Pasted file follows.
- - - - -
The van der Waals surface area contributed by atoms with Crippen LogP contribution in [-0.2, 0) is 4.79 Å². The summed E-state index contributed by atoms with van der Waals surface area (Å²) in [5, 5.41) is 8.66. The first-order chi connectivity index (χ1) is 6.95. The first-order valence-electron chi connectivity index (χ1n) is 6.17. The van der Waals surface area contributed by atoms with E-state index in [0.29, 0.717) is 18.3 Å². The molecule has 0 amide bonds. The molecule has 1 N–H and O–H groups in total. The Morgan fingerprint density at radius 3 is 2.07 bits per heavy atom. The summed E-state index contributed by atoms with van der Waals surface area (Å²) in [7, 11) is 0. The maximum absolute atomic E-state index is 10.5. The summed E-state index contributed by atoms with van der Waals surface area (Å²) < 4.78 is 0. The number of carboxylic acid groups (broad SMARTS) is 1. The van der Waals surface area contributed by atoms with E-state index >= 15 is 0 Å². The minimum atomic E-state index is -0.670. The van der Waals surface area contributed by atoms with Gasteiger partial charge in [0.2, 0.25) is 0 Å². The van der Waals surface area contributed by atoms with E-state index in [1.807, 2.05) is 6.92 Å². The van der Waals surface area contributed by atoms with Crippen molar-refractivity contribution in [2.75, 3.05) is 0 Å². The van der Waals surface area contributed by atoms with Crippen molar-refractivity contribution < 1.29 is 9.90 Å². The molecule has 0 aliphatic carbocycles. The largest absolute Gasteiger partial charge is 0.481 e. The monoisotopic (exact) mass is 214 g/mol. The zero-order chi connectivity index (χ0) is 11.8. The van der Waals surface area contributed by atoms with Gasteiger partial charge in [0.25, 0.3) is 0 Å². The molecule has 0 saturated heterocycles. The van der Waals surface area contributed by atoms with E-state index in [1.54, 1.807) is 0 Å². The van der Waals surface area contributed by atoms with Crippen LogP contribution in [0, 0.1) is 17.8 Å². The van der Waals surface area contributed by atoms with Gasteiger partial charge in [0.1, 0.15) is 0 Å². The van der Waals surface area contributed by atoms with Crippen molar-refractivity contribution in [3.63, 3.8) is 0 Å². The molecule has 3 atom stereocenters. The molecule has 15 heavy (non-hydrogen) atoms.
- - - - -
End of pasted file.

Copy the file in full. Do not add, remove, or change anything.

The van der Waals surface area contributed by atoms with Crippen LogP contribution in [-0.2, 0) is 4.79 Å². The summed E-state index contributed by atoms with van der Waals surface area (Å²) in [5, 5.41) is 8.66. The first-order chi connectivity index (χ1) is 6.95. The first-order valence-electron chi connectivity index (χ1n) is 6.17. The van der Waals surface area contributed by atoms with E-state index in [0.29, 0.717) is 18.3 Å². The molecule has 0 amide bonds. The molecule has 1 N–H and O–H groups in total. The Morgan fingerprint density at radius 3 is 2.07 bits per heavy atom. The summed E-state index contributed by atoms with van der Waals surface area (Å²) in [7, 11) is 0. The maximum absolute atomic E-state index is 10.5. The summed E-state index contributed by atoms with van der Waals surface area (Å²) < 4.78 is 0. The number of carboxylic acid groups (broad SMARTS) is 1. The van der Waals surface area contributed by atoms with E-state index >= 15 is 0 Å². The minimum atomic E-state index is -0.670. The van der Waals surface area contributed by atoms with Gasteiger partial charge in [0.2, 0.25) is 0 Å². The van der Waals surface area contributed by atoms with E-state index in [1.807, 2.05) is 6.92 Å². The van der Waals surface area contributed by atoms with Crippen molar-refractivity contribution in [2.75, 3.05) is 0 Å². The van der Waals surface area contributed by atoms with Crippen molar-refractivity contribution < 1.29 is 9.90 Å². The molecule has 0 aliphatic carbocycles. The largest absolute Gasteiger partial charge is 0.481 e. The monoisotopic (exact) mass is 214 g/mol. The zero-order chi connectivity index (χ0) is 11.8. The van der Waals surface area contributed by atoms with Gasteiger partial charge in [0.25, 0.3) is 0 Å². The molecule has 0 saturated heterocycles. The van der Waals surface area contributed by atoms with E-state index in [1.54, 1.807) is 0 Å². The van der Waals surface area contributed by atoms with Crippen LogP contribution in [0, 0.1) is 17.8 Å². The van der Waals surface area contributed by atoms with Gasteiger partial charge in [0.1, 0.15) is 0 Å². The van der Waals surface area contributed by atoms with Crippen molar-refractivity contribution in [3.63, 3.8) is 0 Å². The molecule has 3 atom stereocenters. The molecule has 15 heavy (non-hydrogen) atoms.